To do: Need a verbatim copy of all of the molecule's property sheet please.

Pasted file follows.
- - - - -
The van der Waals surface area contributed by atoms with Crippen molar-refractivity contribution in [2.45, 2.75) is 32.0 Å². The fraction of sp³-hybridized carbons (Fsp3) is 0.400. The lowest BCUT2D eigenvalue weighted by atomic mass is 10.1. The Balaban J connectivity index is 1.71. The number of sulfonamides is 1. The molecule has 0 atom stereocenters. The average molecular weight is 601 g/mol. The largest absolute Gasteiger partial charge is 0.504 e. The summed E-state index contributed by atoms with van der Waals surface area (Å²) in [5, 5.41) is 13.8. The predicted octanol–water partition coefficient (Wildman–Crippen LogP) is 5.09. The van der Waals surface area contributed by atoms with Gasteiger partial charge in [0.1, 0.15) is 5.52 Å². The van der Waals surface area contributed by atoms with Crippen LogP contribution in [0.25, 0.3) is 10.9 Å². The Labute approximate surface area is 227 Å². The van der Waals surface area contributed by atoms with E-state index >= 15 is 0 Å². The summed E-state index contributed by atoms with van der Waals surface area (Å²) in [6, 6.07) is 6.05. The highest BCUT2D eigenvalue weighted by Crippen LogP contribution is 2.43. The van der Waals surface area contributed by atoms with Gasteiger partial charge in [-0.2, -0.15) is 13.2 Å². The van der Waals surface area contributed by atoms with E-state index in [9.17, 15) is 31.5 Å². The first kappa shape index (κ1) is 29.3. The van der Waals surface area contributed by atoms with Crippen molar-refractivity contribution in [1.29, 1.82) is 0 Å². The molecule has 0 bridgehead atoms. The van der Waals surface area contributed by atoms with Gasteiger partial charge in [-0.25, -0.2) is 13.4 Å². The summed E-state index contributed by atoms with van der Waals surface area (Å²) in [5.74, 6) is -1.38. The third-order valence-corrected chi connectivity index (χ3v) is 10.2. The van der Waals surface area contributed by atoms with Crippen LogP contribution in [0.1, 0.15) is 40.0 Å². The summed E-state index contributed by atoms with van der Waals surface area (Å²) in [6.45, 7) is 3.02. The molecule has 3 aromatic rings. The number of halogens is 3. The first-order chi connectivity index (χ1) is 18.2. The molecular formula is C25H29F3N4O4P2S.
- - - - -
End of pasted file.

The van der Waals surface area contributed by atoms with Crippen molar-refractivity contribution in [2.45, 2.75) is 32.0 Å². The fraction of sp³-hybridized carbons (Fsp3) is 0.400. The lowest BCUT2D eigenvalue weighted by atomic mass is 10.1. The Balaban J connectivity index is 1.71. The number of sulfonamides is 1. The molecule has 0 atom stereocenters. The average molecular weight is 601 g/mol. The largest absolute Gasteiger partial charge is 0.504 e. The summed E-state index contributed by atoms with van der Waals surface area (Å²) in [5, 5.41) is 13.8. The predicted octanol–water partition coefficient (Wildman–Crippen LogP) is 5.09. The van der Waals surface area contributed by atoms with Gasteiger partial charge in [0.1, 0.15) is 5.52 Å². The van der Waals surface area contributed by atoms with Crippen LogP contribution in [0.25, 0.3) is 10.9 Å². The Labute approximate surface area is 227 Å². The van der Waals surface area contributed by atoms with E-state index >= 15 is 0 Å². The summed E-state index contributed by atoms with van der Waals surface area (Å²) in [6, 6.07) is 6.05. The highest BCUT2D eigenvalue weighted by Crippen LogP contribution is 2.43. The van der Waals surface area contributed by atoms with Gasteiger partial charge in [-0.2, -0.15) is 13.2 Å². The van der Waals surface area contributed by atoms with E-state index in [9.17, 15) is 31.5 Å². The first kappa shape index (κ1) is 29.3. The van der Waals surface area contributed by atoms with Crippen molar-refractivity contribution in [1.29, 1.82) is 0 Å². The molecule has 0 bridgehead atoms. The van der Waals surface area contributed by atoms with Gasteiger partial charge in [-0.25, -0.2) is 13.4 Å². The summed E-state index contributed by atoms with van der Waals surface area (Å²) in [5.74, 6) is -1.38. The third-order valence-corrected chi connectivity index (χ3v) is 10.2. The van der Waals surface area contributed by atoms with Crippen LogP contribution in [0.1, 0.15) is 40.0 Å². The summed E-state index contributed by atoms with van der Waals surface area (Å²) in [6.45, 7) is 3.02. The molecule has 3 aromatic rings. The number of halogens is 3. The first-order chi connectivity index (χ1) is 18.2. The molecular formula is C25H29F3N4O4P2S.